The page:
Death toll rises to 170 in Germany and Belgium floods
The death toll in devastating flooding in western Germany and Belgium rose to at least 170 on Saturday (17 July) after burst rivers and flash floods this week collapsed houses and ripped up roads and power lines, write Petra Wischgoll,
David Sahl, Matthias Inverardi in Duesseldorf, Philip Blenkinsop in Brussels, Christoph Steitz in Frankfurt and Bart Meijer in Amsterdam.
Some 143 people died in the flooding in Germany's worst natural disaster in more than half a century. That included about 98 in the Ahrweiler district south of Cologne, according to police.
Hundreds of people were still missing or unreachable as several areas were inaccessible due to high water levels while communication in some places was still down.
Residents and business owners struggled to pick up the pieces in battered towns.
"Everything is completely destroyed. You don't recognise the scenery," said Michael Lang, owner of a wine shop in the town of Bad Neuenahr-Ahrweiler in Ahrweiler, fighting back tears.
German President Frank-Walter Steinmeier visited Erftstadt in the state of North Rhine-Westphalia, where the disaster killed at least 45 people.
"We mourn with those that have lost friends, acquaintances, family members," he said. "Their fate is ripping our hearts apart."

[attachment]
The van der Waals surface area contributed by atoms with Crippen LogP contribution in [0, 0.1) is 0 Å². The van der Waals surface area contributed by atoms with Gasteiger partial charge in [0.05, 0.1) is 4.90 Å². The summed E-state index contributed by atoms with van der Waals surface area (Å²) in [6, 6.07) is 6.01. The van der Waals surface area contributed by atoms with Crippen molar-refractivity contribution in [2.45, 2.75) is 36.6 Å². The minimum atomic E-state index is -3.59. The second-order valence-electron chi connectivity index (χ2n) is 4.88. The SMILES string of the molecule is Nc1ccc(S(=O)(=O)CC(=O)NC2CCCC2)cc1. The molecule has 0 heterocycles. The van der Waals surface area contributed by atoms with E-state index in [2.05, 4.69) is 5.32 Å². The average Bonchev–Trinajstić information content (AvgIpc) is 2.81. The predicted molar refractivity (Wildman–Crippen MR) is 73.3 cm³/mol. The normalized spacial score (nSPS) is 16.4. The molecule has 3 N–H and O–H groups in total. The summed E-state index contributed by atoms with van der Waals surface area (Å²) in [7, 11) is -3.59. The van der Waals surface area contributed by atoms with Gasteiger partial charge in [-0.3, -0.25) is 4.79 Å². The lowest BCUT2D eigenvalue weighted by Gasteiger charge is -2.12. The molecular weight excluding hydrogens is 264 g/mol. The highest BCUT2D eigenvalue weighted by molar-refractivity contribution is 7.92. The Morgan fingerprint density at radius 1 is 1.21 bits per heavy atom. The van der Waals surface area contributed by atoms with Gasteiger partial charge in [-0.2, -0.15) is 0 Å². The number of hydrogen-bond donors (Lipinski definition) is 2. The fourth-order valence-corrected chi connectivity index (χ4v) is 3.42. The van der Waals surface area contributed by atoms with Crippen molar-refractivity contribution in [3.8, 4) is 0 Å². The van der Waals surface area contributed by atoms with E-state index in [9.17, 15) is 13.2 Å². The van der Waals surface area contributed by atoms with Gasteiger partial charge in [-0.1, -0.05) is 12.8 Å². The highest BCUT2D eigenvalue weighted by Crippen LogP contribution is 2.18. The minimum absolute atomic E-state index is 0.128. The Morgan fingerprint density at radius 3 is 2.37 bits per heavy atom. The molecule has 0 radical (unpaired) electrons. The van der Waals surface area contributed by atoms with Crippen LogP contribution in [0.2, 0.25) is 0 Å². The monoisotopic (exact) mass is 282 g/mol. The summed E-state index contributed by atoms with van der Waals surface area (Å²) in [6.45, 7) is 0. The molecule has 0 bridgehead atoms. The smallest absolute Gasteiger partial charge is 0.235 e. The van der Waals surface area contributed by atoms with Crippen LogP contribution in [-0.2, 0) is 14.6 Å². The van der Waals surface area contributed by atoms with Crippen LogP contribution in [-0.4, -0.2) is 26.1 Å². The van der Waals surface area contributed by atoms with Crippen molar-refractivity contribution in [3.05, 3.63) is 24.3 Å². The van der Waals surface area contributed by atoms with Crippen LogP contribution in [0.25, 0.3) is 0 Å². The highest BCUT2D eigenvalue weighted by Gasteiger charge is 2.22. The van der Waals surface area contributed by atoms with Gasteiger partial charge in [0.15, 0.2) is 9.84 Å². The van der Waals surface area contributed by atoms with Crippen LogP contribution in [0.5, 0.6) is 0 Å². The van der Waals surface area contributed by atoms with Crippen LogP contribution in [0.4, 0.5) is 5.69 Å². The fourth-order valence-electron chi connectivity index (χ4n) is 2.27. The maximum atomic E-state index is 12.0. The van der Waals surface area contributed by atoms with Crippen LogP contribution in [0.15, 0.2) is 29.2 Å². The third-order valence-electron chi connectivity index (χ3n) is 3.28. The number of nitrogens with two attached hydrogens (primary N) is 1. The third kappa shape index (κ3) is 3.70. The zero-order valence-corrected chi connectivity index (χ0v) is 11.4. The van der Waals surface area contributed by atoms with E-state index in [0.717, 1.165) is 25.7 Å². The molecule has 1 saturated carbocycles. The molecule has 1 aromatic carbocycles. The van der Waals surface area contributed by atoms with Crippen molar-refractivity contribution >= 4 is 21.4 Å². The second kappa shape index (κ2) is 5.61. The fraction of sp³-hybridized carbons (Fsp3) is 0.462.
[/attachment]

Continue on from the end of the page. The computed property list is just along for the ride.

Around 700 residents were evacuated late on Friday after a dam broke in the town of Wassenberg near Cologne, authorities said.
But Wassenberg mayor Marcel Maurer said water levels had been stabilising since the night. "It's too early to give the all-clear but we are cautiously optimistic," he said.
The Steinbachtal dam in western Germany, however, remained at risk of breaching, authorities said after some 4,500 people were evacuated from homes downstream.
Steinmeier said it would take weeks before the full damage, expected to require several billions of euros in reconstruction funds, could be assessed.
Armin Laschet, state premier of North Rhine-Westphalia and the ruling CDU party's candidate in September's general election, said he would speak to Finance Minister Olaf Scholz in the coming days about financial support.
Chancellor Angela Merkel was expected to travel on Sunday to Rhineland Palatinate, the state that is home to the devastated village of Schuld.